Driver charged after minivan crashed into Wisconsin home

Image 1 of 8

Photo Courtesy: Newburg Fire Department

A Wisconsin man is now charged after he allegedly crashed a minivan into a home, lodging it 15 feet in the air.

Jaymon Ingelse of Lanser Garage and Towing, who helped remove the vehicle from the house says it's an image he won't soon forget.

"It was pretty unique," said Ingelse. "We've done a lot of specialized removals, but never a vehicle that was vertically standing [in a home].

Alva Richards, 35, of Waubeka, Wisconsin is charged with one count of second degree recklessly endangering safety and one count of drug possession. He faces up to a $25,000 fine and 10 years behind bars.

According to the criminal complaint filed in Ozaukee County, the crash happened around 3:16 a.m. on June 28 in the Village of Newburg, Wisconsin, which is about 34 miles north of Milwaukee.

A woman called 911 after hearing a "loud bang" from a crash and later discovered the minivan embedded in her neighbor's home in the 4200 block of West Hawthorne Drive. The minivan was lodged vertically in the home about 15 feet off the ground.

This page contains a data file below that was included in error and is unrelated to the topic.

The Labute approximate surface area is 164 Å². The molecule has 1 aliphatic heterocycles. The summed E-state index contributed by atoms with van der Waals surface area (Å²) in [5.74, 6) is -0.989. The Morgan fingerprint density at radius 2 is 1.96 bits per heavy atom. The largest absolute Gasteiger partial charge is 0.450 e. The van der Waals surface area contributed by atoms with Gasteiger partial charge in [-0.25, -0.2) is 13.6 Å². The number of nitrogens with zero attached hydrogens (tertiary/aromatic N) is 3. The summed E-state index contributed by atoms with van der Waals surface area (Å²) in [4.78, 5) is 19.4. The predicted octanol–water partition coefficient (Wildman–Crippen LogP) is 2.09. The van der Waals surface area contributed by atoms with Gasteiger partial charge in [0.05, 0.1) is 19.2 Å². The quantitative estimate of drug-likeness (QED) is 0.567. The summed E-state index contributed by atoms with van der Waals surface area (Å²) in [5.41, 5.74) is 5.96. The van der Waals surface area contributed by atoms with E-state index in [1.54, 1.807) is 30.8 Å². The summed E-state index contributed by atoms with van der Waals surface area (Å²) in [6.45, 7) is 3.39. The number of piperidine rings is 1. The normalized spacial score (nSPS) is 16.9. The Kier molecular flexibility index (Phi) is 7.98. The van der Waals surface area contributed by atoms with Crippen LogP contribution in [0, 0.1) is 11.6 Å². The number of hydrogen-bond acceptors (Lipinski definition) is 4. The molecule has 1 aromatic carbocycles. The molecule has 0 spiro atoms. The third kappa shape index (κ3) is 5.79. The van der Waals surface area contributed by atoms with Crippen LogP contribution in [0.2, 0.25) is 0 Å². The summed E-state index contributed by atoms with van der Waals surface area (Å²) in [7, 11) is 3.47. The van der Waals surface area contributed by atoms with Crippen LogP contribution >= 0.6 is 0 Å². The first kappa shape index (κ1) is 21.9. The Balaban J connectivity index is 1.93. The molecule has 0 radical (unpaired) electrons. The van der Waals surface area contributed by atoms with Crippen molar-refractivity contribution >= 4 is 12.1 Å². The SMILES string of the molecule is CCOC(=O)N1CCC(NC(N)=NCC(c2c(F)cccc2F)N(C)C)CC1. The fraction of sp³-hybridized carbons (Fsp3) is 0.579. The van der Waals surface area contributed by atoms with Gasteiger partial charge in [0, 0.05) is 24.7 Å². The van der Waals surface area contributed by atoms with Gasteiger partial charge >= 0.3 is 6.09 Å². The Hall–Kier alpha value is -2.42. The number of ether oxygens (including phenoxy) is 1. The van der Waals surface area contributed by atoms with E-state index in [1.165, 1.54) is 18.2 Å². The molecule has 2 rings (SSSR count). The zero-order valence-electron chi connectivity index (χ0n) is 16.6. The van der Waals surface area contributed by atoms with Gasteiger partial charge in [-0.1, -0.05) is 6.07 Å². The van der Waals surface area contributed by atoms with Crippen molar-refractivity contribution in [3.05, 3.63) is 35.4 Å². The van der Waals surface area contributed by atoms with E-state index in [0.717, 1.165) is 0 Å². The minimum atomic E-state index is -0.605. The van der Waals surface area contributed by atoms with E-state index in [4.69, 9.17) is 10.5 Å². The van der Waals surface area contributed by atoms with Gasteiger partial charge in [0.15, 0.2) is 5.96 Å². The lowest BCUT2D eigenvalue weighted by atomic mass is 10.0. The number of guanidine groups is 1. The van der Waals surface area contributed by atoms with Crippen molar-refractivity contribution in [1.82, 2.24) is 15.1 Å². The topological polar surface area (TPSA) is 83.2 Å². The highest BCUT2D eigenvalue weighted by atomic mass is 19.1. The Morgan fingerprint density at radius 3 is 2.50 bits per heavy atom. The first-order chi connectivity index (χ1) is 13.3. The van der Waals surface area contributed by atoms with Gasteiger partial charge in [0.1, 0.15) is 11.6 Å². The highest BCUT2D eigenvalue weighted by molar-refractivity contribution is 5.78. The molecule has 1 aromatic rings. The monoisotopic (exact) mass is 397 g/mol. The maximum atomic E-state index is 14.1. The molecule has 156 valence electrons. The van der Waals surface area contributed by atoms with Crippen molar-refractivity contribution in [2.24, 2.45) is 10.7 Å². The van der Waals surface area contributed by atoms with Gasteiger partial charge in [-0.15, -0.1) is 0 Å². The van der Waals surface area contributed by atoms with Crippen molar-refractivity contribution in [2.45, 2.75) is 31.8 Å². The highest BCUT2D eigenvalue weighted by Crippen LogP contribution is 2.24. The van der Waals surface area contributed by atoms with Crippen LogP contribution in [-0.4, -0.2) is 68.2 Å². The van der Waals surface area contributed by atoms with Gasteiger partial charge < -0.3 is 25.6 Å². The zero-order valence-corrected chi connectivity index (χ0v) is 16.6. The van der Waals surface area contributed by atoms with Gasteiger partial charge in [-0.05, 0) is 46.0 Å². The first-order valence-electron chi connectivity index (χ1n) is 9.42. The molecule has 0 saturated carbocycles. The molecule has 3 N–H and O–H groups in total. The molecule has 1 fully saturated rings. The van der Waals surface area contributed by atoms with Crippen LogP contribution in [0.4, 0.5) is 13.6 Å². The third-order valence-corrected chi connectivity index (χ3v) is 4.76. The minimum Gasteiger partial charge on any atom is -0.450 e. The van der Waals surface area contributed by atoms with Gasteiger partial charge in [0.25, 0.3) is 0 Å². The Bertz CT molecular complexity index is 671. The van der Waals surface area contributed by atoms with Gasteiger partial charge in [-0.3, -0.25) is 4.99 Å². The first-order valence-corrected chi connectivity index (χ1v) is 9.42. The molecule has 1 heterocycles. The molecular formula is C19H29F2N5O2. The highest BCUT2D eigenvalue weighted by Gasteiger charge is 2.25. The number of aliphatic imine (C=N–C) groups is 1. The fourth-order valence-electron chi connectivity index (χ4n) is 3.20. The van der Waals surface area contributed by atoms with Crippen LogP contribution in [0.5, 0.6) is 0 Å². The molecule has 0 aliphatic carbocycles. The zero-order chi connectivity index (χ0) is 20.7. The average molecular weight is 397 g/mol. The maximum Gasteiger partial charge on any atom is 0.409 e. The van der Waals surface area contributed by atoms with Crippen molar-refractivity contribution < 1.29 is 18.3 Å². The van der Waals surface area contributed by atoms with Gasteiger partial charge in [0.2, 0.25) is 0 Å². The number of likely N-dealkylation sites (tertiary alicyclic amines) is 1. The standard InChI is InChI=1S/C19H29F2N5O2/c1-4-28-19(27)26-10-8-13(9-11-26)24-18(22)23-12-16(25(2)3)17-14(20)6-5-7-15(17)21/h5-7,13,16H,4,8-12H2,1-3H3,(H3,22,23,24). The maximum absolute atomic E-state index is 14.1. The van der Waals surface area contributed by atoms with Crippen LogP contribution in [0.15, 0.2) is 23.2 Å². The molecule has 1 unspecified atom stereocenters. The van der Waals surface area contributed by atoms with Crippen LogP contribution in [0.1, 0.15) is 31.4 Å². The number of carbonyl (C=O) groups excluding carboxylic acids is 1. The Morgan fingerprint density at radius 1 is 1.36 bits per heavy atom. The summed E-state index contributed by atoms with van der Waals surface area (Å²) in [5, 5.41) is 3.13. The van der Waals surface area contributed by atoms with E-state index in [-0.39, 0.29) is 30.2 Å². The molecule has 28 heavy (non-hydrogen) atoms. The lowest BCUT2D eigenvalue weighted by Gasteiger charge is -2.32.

Investigators determined the van left the road and hit a stone embankment surrounding the home at a high speed, which launched it into the home. 

"The engine was in the attic and the front bumper went through the exterior roof," said Inglese. "The rear bumper was on the bedroom floor joist."

The charges say the homeowner was asleep in the bedroom when the crash happened. While covered in motor oil and other vehicle fluids, he was not injured.

The deputy found the driver, Richards, in the driver's seat. Richards appeared to be in "altered state of mind" and fell out of the vehicle, landing on the ground 15 feet below.

Richards told police he "smokes marijuana every day," but he didn't know when he had last had some. At the hospital, officials took a blood draw for chemical test. Richards later told authorities he also suffers from a seizure disorder and his most recent seizure was in May. He explained he eats cannabidoil gummies and admitted he had smoked marijuana earlier that day.

When authorities search the van, they found a backpack that smelled of marijuana. Inside was a grinder and 0.6 grams of marijuana.

To remove the van from the home, Ingelse says they had to lift the van about six inches with a tow and then pivot it out. He says the removal process took about an hour.